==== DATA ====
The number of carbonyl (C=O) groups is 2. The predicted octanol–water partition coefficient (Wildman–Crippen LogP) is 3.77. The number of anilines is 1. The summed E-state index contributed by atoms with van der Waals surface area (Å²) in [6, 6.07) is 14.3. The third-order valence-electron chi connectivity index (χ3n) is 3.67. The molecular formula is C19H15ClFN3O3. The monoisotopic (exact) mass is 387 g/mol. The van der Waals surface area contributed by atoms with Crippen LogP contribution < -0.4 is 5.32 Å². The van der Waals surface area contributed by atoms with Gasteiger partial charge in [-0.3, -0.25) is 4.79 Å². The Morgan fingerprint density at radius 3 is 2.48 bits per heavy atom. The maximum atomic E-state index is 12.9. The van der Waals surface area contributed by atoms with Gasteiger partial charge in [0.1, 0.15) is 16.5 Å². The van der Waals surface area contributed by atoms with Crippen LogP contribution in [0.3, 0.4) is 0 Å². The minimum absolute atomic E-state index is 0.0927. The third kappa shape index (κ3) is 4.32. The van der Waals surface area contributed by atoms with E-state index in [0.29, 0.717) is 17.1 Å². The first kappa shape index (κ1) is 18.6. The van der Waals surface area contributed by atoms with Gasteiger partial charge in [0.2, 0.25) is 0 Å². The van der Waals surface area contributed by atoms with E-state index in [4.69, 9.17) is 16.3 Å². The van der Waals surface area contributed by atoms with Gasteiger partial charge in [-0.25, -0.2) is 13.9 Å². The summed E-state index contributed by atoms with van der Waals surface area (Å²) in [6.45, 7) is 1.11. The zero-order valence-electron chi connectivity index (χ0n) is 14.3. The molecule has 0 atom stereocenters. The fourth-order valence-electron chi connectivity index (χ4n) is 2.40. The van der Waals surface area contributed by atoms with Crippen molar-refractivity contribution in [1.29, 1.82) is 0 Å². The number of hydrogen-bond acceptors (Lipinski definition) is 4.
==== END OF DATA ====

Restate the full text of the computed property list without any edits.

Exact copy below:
The number of carbonyl (C=O) groups is 2. The predicted octanol–water partition coefficient (Wildman–Crippen LogP) is 3.77. The number of anilines is 1. The summed E-state index contributed by atoms with van der Waals surface area (Å²) in [6, 6.07) is 14.3. The third-order valence-electron chi connectivity index (χ3n) is 3.67. The molecular formula is C19H15ClFN3O3. The monoisotopic (exact) mass is 387 g/mol. The van der Waals surface area contributed by atoms with Crippen LogP contribution < -0.4 is 5.32 Å². The van der Waals surface area contributed by atoms with Gasteiger partial charge in [-0.3, -0.25) is 4.79 Å². The Morgan fingerprint density at radius 3 is 2.48 bits per heavy atom. The maximum atomic E-state index is 12.9. The van der Waals surface area contributed by atoms with Gasteiger partial charge in [0.1, 0.15) is 16.5 Å². The van der Waals surface area contributed by atoms with Crippen LogP contribution in [0.3, 0.4) is 0 Å². The minimum absolute atomic E-state index is 0.0927. The third kappa shape index (κ3) is 4.32. The van der Waals surface area contributed by atoms with E-state index in [0.29, 0.717) is 17.1 Å². The first kappa shape index (κ1) is 18.6. The van der Waals surface area contributed by atoms with Gasteiger partial charge in [0.2, 0.25) is 0 Å². The van der Waals surface area contributed by atoms with E-state index in [4.69, 9.17) is 16.3 Å². The van der Waals surface area contributed by atoms with Gasteiger partial charge in [-0.25, -0.2) is 13.9 Å². The summed E-state index contributed by atoms with van der Waals surface area (Å²) in [6.45, 7) is 1.11. The zero-order valence-electron chi connectivity index (χ0n) is 14.3. The molecule has 0 atom stereocenters. The fourth-order valence-electron chi connectivity index (χ4n) is 2.40. The van der Waals surface area contributed by atoms with Crippen molar-refractivity contribution in [1.29, 1.82) is 0 Å². The number of hydrogen-bond acceptors (Lipinski definition) is 4.